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UPDATE: Dogs help alert neighbors to crash, fire after car goes into home on Indy's northwest side

Investigators said the car struck a gas line and electrical box, which started a fire. Nobody was injured in the incident.

INDIANAPOLIS — Indianapolis firefighters and police are investigating after a car crashed into a home and caught fire Friday morning on the city's northwest side.

First responders went to a home in the 6100 block of Pillory Circle, near West 62nd Street and Zionsville Road, shortly before 1:30 a.m. on a call for a house fire.

Investigators said nobody was in the car when first responders arrived. 

Credit: WTHR/Frank Young
Investigators said the car was going at a high rate of speed near West 62nd Street and Zionsville Road before going airborne and striking a home.

Neighbors got their first look at the damage Friday, including a crinkled garage door in the driveway, two destroyed cars and char from what's left of the home.

"I started googling to see what may have fallen. I wasn't sure if it was an airplane or a meteorite, but I just wanted to look to see what may have fallen from the sky," Ariane Stallard said.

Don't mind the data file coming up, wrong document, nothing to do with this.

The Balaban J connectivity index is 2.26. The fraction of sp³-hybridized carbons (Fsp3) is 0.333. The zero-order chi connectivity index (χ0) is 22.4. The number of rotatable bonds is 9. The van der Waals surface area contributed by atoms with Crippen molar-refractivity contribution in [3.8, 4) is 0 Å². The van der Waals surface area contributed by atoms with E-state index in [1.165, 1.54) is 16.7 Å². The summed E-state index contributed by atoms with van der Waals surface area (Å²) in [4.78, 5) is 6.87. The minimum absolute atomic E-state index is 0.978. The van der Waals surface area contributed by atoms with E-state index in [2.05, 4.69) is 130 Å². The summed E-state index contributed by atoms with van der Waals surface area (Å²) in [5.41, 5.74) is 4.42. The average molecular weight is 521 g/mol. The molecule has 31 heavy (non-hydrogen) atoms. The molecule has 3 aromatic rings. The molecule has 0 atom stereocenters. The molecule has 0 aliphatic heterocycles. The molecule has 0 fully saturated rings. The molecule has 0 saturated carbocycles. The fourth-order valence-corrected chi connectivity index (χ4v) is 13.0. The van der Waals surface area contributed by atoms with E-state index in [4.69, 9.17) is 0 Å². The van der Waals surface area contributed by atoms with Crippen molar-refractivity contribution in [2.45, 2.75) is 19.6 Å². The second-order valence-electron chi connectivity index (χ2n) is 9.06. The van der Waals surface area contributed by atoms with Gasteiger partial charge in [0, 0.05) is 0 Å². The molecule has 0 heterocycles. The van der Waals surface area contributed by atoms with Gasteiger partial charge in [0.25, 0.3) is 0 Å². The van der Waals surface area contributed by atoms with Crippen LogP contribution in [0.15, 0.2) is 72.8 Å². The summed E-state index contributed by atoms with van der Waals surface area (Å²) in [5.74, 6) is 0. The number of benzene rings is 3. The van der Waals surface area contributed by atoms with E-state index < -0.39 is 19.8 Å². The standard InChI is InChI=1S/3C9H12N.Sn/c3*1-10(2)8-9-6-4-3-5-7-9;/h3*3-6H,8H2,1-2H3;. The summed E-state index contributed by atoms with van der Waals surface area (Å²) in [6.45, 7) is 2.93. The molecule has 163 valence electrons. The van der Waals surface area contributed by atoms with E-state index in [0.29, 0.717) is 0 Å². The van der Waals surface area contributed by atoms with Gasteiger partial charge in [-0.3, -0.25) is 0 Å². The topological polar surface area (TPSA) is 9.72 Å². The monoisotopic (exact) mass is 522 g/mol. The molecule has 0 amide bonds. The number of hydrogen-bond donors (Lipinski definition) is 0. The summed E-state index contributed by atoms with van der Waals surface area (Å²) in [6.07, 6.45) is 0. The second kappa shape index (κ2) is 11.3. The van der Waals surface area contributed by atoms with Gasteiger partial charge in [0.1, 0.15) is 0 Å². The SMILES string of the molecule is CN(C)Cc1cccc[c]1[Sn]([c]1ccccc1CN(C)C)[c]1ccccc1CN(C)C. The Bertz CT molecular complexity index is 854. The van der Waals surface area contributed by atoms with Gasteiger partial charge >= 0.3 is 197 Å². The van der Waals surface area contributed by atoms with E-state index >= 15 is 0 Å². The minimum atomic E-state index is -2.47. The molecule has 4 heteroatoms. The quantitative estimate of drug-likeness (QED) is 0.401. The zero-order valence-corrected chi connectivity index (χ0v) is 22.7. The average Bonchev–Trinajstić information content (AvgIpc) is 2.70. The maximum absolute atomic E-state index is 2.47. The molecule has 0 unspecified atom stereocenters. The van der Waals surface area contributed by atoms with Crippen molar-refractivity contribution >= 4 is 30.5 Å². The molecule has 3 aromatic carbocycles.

Maria Villamil's dogs were startled awake and alerted them to take a closer look, finding the van and house both on fire.

The trouble likely started at the intersection nearby. The van should have turned on Zionsville Road. Instead, it jumped the curb, drove between houses and hit a street light, went all the way down the street, passing parked cars and mailboxes until it drove into the house.

"My daughter went and knocked on their door and got them out, and then, she tried to see if there was somebody in the van, but I was like, don't even get close because it was already on fire," Villamil said.

Police said the woman behind the wheel got out and ran. "Just T-boned the house and left. They found her a mile and a half down the road. Isn't that awful?" Villamil said.

While this crash had neighbors shaken, some said it wasn't entirely shocking, with several drivers missing the turn in the past.

"They come in, they leave car parts because they just keep on going. I don't know. They're disoriented, drunk, I don't know, but it happens all the time," Villamil said.

The neighborhood is counting its blessings.

"I told them [neighbors], 'you can stay with me until you get somewhere to stay' because I mean, they lost just about everything, but I mean, they're alive," she said.

Neighbors are suggesting a barrier wall so this doesn't happen again.

The two sisters living in the home are staying at a hotel. Most of their belongings, including a brand new vehicle parked in the garage, are destroyed.

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